More also here:
To learn more about this trend:
- read this piece in The New York Times
This is an interesting issue I had not thought of but it is for certain a real one. The growth is likely to be exponential I would guess over the next decade!
Twelfth for the week we have:
By Joseph Conn / HITS staff writer with Jennifer Lubell
Posted: February 17, 2009 - 5:59 am EDT
The portion of the $787 billion federal stimulus package devoted to healthcare information technology, privacy and security issues formalizes several key components of the federal government’s healthcare IT booster program started under the Bush administration while creating some new components and programs. But by far the biggest change is in funding.
According to an analysis by the Congressional Budget Office, the health IT sections will cost taxpayers $24.2 billion beginning this year and running through 2019. The bulk of that money is going to fund bonus payments through the Medicare and Medicaid programs with the balance going to grants under the Office of the National Coordinator, or ONC, at HHS, though the exact breakdown varied, depending on the source.
The bill gives congressional authorization to the ONC. The head of the office is given broader authority than under the Bush administration.
It certainly becomes clear the realists appreciate this US EHR project is a decade long and will cost a good deal more than the initial funds ($US20B or so) that was allocated!
Second last for the week we have:
Posted: February 17, 2009 - 5:59 am EDT
The American National Standards Institute is fundraising to support its work facilitating the uses of electronic health information to support global clinical research activities, according to a news release. Its goal is to obtain “the active engagement and financial support of the clinical research community to ensure that divergent and disparate standards do not inhibit the use of electronic health records for future research and clinical decision support,” the release stated.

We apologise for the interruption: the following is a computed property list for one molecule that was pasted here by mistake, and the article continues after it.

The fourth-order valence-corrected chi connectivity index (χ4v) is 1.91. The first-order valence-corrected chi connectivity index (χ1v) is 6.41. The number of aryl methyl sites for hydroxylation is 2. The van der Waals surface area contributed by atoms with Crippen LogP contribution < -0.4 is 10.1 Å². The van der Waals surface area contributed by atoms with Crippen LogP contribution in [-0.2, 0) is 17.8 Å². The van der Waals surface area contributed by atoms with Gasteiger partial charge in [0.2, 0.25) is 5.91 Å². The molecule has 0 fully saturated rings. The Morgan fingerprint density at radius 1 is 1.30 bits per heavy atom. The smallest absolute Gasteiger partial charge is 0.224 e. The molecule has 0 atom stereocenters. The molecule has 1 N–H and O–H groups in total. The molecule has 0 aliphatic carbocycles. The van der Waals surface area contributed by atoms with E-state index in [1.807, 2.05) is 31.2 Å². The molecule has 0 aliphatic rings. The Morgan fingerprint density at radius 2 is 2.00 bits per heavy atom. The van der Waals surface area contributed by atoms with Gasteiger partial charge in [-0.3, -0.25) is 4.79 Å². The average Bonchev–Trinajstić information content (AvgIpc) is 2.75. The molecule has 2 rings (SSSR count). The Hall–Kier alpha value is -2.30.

HHS asked the institute last year to convene a work group to prioritize use cases for standards harmonization in the research field. HHS and the Office of the National Coordinator, the Veterans Affairs Department, the National Cancer Institute and the Eunice Kennedy Shriver National Institute of Child Health and Human Development have contributed to the development of the use cases.
So far, ANSI reports it has signed up 27 contributors, including providers Cleveland Clinic, MetroHealth System, Cleveland, Partners HealthCare System, Boston; universities including Case Western Reserve, Cleveland, and Duke; and information technology companies Greenway Medical Technologies, Hewlett-Packard Co. and Phoenix Data Systems; pharmaceutical data-miner Quintiles Transnational Corp.; and drugmakers and biotech companies including Abbott Laboratories, Biogen Idec, GlaxoSmithKline and Pfizer.
This is good to see – the spin off could be valuable here in Australia I suspect once we get our EHR act together.
Last for this week we have:
Jay Moore, for HealthLeaders Media, February 4, 2009
Hospitals have increasingly turned to advanced technology to help keep patients safe. But some providers are discovering that there are considerable virtues in simplicity.
As the challenge of keeping patients safe has grown more complex, so have many of the solutions. From radio frequency identification to computerized medication administration to bar coding, technologically advanced initiatives designed to reduce errors and protect patients have become more prevalent as provider organizations struggle with drug-resistant infections, overworked caregivers, overcrowded facilities, and simple human imperfection.
But at Kaiser South San Francisco Medical Center, one of the most decidedly low-tech patient safety solutions has proven to be the most effective. The 120-licensed-bed California hospital has seen a significant reduction in medication errors from its medication vest program, in which nurses wear specific apparel when dispensing medications to indicate they are not to be bothered, thus reducing distractions. Despite a higher patient census, the hospital cut medication errors by 50% in January 2008 compared to January 2007, says Becky Richards, RN, adult clinical services director.
Just to show there are often many ways to skin a cat! Love the idea – especially now there is goog evidence it works! Anyone know if it has been adopted anywhere in OZ?
There is an amazing amount happening (lots of stuff left out). Enjoy!